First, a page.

(Note that this doesn't check any files out; it merely makes sure you have the latest
files for your own reference.)
Get and put newer files is a two-way synchronization. Any new files on the local
site are transferred to the remote site and vice versa. The result is that both "sides"
contain the latest files.
Turn on the Delete checkbox, if desired.
The wording of this option reflects the option you selected in the previous step. If
you're moving newer files to the remote site, it says "Delete remote files not on local
drive." It's a useful option when, for example, you've spent the afternoon cleaning
up the local copy of your site, deleting old, orphaned graphics files and Web pages,
for example, and you want Dreamweaver to update the Web server to match.
If you chose to transfer newer files from the remote site, Dreamweaver lets you
"Delete local files not on remote server." Use this feature when your local site is
hopelessly out of date with the remote site. Perhaps you're working on the site
with a team, but you've been on vacation for two months (this is, of course, a
hypothetical example). The site may have changed so significantly that you want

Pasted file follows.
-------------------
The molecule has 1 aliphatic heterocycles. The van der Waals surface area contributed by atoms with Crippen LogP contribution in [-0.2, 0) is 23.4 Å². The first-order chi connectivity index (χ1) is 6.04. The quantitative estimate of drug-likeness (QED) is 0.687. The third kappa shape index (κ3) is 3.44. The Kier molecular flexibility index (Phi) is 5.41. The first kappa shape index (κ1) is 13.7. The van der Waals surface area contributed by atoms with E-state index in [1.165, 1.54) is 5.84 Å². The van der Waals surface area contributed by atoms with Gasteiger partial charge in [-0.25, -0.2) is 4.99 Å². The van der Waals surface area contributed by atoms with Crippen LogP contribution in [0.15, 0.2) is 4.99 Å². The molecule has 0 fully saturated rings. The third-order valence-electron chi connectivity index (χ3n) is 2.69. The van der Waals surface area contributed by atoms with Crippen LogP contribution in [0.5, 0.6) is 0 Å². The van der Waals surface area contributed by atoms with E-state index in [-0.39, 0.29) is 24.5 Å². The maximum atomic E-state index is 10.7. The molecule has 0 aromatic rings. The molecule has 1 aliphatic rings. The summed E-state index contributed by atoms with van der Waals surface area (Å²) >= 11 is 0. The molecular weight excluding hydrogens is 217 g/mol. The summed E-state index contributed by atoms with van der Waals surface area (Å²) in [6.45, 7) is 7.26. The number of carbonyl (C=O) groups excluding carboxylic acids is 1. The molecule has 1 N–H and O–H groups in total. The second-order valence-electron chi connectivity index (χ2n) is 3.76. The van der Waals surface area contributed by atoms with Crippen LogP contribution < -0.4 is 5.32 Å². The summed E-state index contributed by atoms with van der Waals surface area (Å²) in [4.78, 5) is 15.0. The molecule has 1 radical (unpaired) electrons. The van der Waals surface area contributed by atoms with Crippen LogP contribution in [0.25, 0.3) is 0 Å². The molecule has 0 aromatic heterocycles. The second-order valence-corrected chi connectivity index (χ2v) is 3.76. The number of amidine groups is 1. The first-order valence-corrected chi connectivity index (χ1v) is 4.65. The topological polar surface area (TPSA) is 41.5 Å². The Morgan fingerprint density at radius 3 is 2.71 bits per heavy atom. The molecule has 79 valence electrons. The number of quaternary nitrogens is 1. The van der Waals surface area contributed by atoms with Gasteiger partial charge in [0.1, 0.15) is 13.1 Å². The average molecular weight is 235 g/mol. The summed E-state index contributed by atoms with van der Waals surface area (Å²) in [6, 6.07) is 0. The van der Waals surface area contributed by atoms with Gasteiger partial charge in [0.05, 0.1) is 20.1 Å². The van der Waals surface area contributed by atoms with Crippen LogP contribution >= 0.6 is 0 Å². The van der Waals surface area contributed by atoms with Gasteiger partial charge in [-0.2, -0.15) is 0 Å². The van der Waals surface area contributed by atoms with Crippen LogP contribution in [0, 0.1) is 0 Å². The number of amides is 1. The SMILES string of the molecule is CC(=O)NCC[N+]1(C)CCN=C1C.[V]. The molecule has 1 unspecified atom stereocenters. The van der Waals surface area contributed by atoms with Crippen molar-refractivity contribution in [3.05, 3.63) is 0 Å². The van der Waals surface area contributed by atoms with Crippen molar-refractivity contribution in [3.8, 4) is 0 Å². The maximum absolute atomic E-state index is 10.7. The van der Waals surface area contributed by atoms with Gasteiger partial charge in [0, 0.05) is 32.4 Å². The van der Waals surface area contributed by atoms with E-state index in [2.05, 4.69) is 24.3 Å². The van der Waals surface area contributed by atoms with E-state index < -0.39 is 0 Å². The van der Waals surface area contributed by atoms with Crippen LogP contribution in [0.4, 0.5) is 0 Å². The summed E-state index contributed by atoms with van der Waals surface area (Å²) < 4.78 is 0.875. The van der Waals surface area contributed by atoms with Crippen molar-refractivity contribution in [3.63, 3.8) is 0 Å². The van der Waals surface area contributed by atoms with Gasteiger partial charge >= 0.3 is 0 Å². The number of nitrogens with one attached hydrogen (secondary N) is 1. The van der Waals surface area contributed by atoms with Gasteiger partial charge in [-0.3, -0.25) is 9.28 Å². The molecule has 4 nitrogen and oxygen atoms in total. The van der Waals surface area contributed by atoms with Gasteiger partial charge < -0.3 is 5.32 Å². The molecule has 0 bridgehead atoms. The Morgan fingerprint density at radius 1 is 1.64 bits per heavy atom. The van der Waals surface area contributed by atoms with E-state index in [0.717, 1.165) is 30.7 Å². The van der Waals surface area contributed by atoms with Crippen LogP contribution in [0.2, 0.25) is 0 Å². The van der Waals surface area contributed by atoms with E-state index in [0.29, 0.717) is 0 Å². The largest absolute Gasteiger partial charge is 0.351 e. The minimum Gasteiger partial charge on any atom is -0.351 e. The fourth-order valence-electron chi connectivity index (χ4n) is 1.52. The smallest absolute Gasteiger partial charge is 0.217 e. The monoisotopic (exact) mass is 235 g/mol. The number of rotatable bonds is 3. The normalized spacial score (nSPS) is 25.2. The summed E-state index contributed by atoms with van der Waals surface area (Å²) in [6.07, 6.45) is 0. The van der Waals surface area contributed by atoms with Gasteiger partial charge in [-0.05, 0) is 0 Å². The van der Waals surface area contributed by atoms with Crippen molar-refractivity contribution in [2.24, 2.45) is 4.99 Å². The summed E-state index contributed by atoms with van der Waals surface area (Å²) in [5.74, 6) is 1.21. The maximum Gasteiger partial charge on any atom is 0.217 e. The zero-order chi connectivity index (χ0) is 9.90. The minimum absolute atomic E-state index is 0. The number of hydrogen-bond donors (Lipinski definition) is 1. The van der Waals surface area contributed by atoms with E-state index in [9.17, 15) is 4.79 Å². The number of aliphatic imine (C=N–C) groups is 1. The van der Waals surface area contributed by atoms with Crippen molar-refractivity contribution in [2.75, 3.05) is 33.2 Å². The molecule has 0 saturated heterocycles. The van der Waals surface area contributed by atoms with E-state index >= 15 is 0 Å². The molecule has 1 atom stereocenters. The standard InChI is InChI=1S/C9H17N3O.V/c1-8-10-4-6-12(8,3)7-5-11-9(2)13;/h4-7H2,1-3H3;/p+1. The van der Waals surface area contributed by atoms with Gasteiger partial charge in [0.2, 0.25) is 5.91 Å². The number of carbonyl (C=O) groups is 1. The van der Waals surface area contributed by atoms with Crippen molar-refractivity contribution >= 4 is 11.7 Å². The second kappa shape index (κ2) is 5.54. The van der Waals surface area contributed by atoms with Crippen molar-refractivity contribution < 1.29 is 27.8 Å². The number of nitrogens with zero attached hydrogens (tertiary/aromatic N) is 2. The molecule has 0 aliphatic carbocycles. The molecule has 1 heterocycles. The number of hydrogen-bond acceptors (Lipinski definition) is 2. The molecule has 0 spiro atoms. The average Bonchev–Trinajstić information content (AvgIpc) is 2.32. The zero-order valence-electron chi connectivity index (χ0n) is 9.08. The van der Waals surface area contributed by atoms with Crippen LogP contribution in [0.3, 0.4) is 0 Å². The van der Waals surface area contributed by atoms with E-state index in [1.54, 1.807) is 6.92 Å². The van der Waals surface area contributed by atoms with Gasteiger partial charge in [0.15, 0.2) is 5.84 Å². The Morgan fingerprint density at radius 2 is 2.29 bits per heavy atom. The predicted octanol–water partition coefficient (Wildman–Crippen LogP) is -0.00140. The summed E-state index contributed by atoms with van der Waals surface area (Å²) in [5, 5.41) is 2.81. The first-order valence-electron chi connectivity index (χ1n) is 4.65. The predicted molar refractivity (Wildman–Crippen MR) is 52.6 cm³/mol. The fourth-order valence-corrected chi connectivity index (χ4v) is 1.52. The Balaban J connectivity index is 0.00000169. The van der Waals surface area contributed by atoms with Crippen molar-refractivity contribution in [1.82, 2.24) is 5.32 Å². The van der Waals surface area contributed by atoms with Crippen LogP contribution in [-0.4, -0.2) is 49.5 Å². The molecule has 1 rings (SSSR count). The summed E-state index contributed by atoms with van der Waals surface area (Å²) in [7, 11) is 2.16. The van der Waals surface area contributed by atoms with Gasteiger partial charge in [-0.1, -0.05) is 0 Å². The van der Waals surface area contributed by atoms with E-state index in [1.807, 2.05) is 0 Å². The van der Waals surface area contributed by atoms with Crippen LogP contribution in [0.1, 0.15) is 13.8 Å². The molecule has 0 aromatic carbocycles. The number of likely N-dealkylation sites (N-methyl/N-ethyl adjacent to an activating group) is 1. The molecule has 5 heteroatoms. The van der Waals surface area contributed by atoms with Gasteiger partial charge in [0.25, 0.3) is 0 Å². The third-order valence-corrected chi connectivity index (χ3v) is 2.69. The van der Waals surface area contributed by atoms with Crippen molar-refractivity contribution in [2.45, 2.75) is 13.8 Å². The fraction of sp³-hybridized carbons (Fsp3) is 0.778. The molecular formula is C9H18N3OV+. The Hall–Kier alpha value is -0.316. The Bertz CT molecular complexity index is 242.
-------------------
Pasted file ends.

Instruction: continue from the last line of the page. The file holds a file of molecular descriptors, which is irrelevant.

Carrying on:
to get your local copy in line with the Web site.
Of course, you should proceed with caution when using any command that automatically deletes
files. There's no Undo for these delete operations, and you don't want to accidentally delete the only copy
of a particular page, graphic, or external Cascading Style Sheet.
If you chose the "Get and put new files" option in step 3, the Delete checkbox is
dimmed and unavailable. This option truly synchronizes the two; Dreamweaver
copies newer files on the remote site (including files that exist on the Web server
but not on your computer) to your local site, and vice versa.
Click Preview to begin the synchronization process.
Dreamweaver connects to the remote site and compares the two sets of files梚f
your site is large, a time-consuming process. When it finishes, the Synchronize
preview window appears (see Figure 16-14), listing which files Dreamweaver will
delete and which it will transfer.
Turn off the Action boxes next to any files you don't want Dreamweaver to
For example, if you realize that Dreamweaver is going to delete a file that you
know you need, uncheck the box next to that file. When you do this, "skip" appears
next to the file in the Status column (see Figure 16-14). This is your last chance
to determine which files you want to transfer and delete, and which you want to
The Synchronize window lets you preview any actions
Dreamweaver intends to take to synchronize the files on
your local and remote sites. You can deselect any actions
you don't want, or simply back out of the whole process
without making any changes by clicking Cancel.
Click OK to proceed, or Cancel to stop the synchronization.
If you click OK, Dreamweaver commences copying and deleting the chosen files.
If you want to stop this process, click the red Stop icon in the Synchronize window
(see Section 16.2.2).